View this artwork by appointment, at Tate Britain's Prints and Drawings Rooms
Here Turner pictures aspects of the Suffolk coastal village of Dunwich (see also Tate D18257–D18258; Turner Bequest CCIX 51a–52). In the Anglo-Saxon period Dunwich developed into an important trade centre and by the eleventh century it was a powerful crusader port and naval base. Fishing, shipbuilding, trade and religious patronage enabled the town to thrive up to the fifteen hundreds but over the centuries, as coastal erosion slowly began to eat away at the land, Dunwich was eventually reduced to no more than a small village.
In the uppermost sketches Turner renders a headland with the ruins of All Saints’ Church atop it. By 1930 the church was almost entirely lost as a result of coastal erosion, only a buttress remains and the rest of its masonry lies in fragments and rubble on the seabed below. The ‘sunken city’ is depicted in a watercolour drawing on blue paper of circa 1827, which may have been developed from the present sketches (Manchester City Galleries). The drawing was translated into an engraving for the Picturesque Views on the East Coast of England project, but prints were never published (Tate impression T04613).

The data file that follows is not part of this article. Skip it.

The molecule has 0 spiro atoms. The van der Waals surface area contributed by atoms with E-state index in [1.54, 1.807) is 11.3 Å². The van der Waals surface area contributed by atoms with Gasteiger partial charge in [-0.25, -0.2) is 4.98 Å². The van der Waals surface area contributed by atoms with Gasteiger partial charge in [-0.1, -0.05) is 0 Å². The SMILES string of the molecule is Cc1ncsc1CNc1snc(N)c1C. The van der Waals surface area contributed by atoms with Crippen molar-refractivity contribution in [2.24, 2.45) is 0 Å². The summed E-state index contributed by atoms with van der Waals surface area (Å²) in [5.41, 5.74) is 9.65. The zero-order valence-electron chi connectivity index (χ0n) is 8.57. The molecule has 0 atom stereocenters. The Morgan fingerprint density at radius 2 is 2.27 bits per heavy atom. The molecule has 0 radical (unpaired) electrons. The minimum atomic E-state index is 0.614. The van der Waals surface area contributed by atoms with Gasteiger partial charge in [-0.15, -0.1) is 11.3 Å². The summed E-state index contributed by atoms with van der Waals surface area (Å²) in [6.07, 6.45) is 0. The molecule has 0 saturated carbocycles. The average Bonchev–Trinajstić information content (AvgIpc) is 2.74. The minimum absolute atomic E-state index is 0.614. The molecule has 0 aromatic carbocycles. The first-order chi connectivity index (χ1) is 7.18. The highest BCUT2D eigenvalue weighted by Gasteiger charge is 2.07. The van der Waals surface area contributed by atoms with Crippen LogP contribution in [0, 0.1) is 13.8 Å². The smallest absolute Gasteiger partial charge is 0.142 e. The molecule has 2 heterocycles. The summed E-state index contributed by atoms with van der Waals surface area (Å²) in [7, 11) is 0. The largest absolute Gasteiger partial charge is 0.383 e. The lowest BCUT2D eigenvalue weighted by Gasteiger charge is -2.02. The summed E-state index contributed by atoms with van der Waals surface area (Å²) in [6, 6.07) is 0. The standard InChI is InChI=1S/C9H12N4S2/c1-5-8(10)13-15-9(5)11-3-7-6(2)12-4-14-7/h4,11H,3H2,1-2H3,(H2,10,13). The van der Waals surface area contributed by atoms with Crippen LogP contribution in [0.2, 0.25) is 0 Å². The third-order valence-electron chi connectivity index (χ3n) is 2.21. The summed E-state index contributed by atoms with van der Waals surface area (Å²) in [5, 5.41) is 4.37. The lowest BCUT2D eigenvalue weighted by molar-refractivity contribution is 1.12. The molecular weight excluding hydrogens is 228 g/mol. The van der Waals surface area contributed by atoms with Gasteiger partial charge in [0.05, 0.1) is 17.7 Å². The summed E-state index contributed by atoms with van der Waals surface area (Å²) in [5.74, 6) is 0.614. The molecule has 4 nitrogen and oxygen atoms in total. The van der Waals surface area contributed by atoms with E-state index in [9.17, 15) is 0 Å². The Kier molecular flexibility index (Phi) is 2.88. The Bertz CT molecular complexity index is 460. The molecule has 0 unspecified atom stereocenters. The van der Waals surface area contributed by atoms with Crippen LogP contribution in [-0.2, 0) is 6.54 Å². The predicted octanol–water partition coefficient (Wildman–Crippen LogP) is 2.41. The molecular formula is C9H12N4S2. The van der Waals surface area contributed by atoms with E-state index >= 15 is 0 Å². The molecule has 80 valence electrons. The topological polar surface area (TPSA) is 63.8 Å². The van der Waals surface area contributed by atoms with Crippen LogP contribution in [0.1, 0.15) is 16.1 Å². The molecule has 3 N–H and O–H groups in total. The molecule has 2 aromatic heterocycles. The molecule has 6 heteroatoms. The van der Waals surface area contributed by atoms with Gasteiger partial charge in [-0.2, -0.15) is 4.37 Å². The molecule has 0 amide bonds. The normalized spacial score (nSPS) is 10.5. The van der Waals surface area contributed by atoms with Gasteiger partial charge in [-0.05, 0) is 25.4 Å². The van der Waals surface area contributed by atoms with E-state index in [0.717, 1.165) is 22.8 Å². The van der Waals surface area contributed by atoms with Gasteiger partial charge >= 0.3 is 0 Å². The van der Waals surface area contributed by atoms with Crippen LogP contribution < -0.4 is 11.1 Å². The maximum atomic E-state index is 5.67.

A lighthouse is also pictured on this sheet, with details of its window and what appears to be a plaque. Inscribed close by is the Roman numeral ‘MDCCXII’ (1712) and the word ‘Bull’ or ‘Blythe’. This may be the lighthouse at Orfordness which is recorded on the folio opposite (Tate D18238; Turner Bequest CCIX 42).